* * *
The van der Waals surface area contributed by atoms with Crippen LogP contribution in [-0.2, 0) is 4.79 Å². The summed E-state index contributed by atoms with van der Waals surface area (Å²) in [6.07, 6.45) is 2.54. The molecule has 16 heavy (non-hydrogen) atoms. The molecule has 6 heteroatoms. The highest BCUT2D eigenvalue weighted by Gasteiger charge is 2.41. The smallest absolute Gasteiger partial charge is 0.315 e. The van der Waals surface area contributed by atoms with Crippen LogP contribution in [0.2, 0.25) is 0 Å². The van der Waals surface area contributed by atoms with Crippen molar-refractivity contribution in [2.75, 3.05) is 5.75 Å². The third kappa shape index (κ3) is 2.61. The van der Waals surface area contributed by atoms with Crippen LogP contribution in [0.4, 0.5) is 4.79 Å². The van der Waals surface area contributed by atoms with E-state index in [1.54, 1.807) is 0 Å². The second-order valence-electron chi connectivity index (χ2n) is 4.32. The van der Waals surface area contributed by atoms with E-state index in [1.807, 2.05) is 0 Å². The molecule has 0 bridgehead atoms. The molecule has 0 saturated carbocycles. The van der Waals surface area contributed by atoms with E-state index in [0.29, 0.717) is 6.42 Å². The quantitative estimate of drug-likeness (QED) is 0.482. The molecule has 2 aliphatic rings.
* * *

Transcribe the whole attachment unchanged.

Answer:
The van der Waals surface area contributed by atoms with Crippen LogP contribution in [-0.2, 0) is 4.79 Å². The summed E-state index contributed by atoms with van der Waals surface area (Å²) in [6.07, 6.45) is 2.54. The molecule has 16 heavy (non-hydrogen) atoms. The molecule has 6 heteroatoms. The highest BCUT2D eigenvalue weighted by Gasteiger charge is 2.41. The smallest absolute Gasteiger partial charge is 0.315 e. The van der Waals surface area contributed by atoms with Crippen LogP contribution in [0.2, 0.25) is 0 Å². The van der Waals surface area contributed by atoms with Crippen molar-refractivity contribution in [2.75, 3.05) is 5.75 Å². The third kappa shape index (κ3) is 2.61. The van der Waals surface area contributed by atoms with Crippen LogP contribution in [0.4, 0.5) is 4.79 Å². The van der Waals surface area contributed by atoms with E-state index in [1.54, 1.807) is 0 Å². The second-order valence-electron chi connectivity index (χ2n) is 4.32. The van der Waals surface area contributed by atoms with E-state index in [1.807, 2.05) is 0 Å². The molecule has 0 bridgehead atoms. The molecule has 0 saturated carbocycles. The van der Waals surface area contributed by atoms with E-state index in [0.29, 0.717) is 6.42 Å². The quantitative estimate of drug-likeness (QED) is 0.482. The molecule has 2 aliphatic rings.